Self-Pity: Your Worst Enemy

February 17, 2002

SELF-PITY: YOUR WORST ENEMY By Ray Pritchard The story I am about to tell is true but the details have been changed. Once upon a time there was a man who had a great job as a high-school English teacher. He knew his subject inside and out and enjoyed working with his students. A few years ago he was voted Best Teacher by the student body. He had 24 years under his belt and his star seemed to be rising. When I met him, he had just moved from a distant state, over 600 miles away, hoping to restart his life. It turned out that over a period of several years, he had engaged in a series of inappropriate sexual relationships that were uncovered by chance when someone happened to see a revealing e-mail on his computer. The principal found out, then the school board, and soon he was out of a job and publicly disgraced. He still wonders why he did what he did. Part of it involves the power and danger of the Internet. That includes the ready availability of pornography and the easy anonymity of chat rooms where you can assume any identity you choose. One thing led to another and to another and soon he was hooked, then he was trapped, then he was caught, and finally he was exposed. One thing he said sticks in the mind. After he lost his job, he joined a group of men struggling with the same issues. “It’s a tough group,” he said. “No bull, no funny business, no excuses. It’s rigorous. If you want to play games, you’d better go somewhere else.” Some men have done more, others less, but all are in the same boat, struggling to find their way to freedom. “The group taught me that self-pity is the enemy of healing. In fact, self-pity is my worst enemy. As long as I feel sorry for myself, I can’t face the consequences of my own choices.” I pondered his words after he left. As long as we feel sorry for ourselves, and bemoan our situation, we can’t get better. We end up blaming others instead of taking personal responsibility. Self-pity makes it easy to live in the past, wandering through the graveyard of a thousand “what-ifs.” Self-pity chains us to our defeats so that we use the past as an excuse not to get better. And it makes us more likely to do the same stupid thing all over again. Proverbs 28:13 shows us the way forward: “He who conceals his sins does not prosper, but whoever confesses and renounces them finds mercy.” Which being translated means, “Those who feel sorry for themselves will never get better, but those who come clean will find the mercy they seek.”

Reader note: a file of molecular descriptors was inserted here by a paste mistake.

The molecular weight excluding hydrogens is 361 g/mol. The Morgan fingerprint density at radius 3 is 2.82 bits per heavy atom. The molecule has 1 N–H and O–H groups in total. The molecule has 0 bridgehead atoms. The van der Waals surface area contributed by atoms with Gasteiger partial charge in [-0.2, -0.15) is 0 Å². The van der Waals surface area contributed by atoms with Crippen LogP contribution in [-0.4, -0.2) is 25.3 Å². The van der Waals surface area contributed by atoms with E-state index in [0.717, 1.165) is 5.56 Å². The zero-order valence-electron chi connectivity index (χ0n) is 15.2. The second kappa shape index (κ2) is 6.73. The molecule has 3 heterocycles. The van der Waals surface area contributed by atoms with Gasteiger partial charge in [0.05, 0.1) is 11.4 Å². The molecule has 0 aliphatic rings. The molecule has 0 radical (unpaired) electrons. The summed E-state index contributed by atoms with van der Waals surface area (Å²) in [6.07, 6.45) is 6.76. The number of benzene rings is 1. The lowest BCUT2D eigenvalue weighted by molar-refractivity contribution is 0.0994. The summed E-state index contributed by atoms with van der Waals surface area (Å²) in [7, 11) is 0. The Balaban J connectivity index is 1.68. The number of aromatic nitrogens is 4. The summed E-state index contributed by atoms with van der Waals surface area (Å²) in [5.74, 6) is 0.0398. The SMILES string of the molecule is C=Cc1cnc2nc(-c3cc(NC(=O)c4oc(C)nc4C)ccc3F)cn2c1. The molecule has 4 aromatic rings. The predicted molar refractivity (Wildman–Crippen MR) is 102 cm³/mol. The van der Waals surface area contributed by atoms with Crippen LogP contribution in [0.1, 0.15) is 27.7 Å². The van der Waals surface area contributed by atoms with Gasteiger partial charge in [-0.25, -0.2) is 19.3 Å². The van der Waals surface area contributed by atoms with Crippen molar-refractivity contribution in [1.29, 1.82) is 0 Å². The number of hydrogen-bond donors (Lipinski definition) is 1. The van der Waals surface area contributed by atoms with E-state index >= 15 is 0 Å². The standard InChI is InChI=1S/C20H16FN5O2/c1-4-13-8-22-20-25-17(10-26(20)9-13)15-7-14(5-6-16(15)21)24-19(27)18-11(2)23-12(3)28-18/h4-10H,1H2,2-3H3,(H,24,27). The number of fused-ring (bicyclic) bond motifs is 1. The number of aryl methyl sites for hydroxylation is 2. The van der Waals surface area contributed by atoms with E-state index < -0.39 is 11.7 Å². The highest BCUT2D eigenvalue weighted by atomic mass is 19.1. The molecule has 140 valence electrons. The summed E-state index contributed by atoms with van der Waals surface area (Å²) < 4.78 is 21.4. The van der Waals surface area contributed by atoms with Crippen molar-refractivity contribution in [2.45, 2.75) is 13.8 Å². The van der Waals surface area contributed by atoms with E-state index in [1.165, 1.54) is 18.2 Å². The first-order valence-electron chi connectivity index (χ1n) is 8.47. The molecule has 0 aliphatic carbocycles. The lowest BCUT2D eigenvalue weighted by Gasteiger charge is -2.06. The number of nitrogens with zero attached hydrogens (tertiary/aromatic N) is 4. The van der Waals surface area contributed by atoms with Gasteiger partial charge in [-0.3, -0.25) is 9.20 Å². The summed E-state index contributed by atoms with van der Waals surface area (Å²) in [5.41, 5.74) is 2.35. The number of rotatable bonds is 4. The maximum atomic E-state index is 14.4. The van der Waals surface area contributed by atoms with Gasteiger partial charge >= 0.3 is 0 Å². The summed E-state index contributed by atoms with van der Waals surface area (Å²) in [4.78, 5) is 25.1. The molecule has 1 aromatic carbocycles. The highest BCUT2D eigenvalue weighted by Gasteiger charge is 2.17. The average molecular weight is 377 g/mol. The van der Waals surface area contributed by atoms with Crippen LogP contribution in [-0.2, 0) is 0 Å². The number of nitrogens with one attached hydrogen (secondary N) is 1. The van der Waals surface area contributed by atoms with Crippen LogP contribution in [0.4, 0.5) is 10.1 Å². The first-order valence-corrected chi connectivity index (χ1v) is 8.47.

Do you have any thoughts or questions about this post?